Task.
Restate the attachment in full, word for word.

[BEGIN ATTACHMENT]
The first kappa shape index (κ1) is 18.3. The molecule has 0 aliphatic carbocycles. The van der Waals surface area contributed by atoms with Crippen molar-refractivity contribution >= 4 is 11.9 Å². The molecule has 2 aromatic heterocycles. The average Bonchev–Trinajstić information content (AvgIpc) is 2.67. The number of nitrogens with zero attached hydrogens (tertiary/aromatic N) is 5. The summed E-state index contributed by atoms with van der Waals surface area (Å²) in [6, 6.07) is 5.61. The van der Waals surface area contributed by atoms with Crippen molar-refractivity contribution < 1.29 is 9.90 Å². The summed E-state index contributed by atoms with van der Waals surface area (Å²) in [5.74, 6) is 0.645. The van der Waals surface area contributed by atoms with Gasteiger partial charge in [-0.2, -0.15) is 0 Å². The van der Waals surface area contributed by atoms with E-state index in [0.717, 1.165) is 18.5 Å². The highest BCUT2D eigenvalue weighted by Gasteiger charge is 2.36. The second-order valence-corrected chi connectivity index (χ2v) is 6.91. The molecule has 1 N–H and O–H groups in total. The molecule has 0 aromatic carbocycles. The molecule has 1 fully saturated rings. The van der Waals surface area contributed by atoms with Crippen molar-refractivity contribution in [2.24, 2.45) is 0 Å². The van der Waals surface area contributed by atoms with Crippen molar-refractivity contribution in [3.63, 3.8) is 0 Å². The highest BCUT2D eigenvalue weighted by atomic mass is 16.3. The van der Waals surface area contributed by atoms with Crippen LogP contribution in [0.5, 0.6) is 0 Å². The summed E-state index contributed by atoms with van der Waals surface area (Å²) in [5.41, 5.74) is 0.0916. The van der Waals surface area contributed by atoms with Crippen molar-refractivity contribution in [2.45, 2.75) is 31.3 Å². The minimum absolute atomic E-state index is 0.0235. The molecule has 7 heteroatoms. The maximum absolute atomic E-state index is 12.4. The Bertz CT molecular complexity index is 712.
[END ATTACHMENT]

The first kappa shape index (κ1) is 18.3. The molecule has 0 aliphatic carbocycles. The van der Waals surface area contributed by atoms with Crippen molar-refractivity contribution >= 4 is 11.9 Å². The molecule has 2 aromatic heterocycles. The average Bonchev–Trinajstić information content (AvgIpc) is 2.67. The number of nitrogens with zero attached hydrogens (tertiary/aromatic N) is 5. The summed E-state index contributed by atoms with van der Waals surface area (Å²) in [6, 6.07) is 5.61. The van der Waals surface area contributed by atoms with Crippen molar-refractivity contribution < 1.29 is 9.90 Å². The summed E-state index contributed by atoms with van der Waals surface area (Å²) in [5.74, 6) is 0.645. The van der Waals surface area contributed by atoms with Gasteiger partial charge in [-0.2, -0.15) is 0 Å². The van der Waals surface area contributed by atoms with E-state index in [0.717, 1.165) is 18.5 Å². The highest BCUT2D eigenvalue weighted by Gasteiger charge is 2.36. The second-order valence-corrected chi connectivity index (χ2v) is 6.91. The molecule has 1 N–H and O–H groups in total. The molecule has 0 aromatic carbocycles. The molecule has 1 fully saturated rings. The van der Waals surface area contributed by atoms with Crippen molar-refractivity contribution in [2.24, 2.45) is 0 Å². The van der Waals surface area contributed by atoms with Crippen molar-refractivity contribution in [3.63, 3.8) is 0 Å². The highest BCUT2D eigenvalue weighted by atomic mass is 16.3. The van der Waals surface area contributed by atoms with Crippen LogP contribution in [0.5, 0.6) is 0 Å². The summed E-state index contributed by atoms with van der Waals surface area (Å²) in [5.41, 5.74) is 0.0916. The van der Waals surface area contributed by atoms with Crippen molar-refractivity contribution in [2.45, 2.75) is 31.3 Å². The minimum absolute atomic E-state index is 0.0235. The molecule has 7 heteroatoms. The maximum absolute atomic E-state index is 12.4. The Bertz CT molecular complexity index is 712.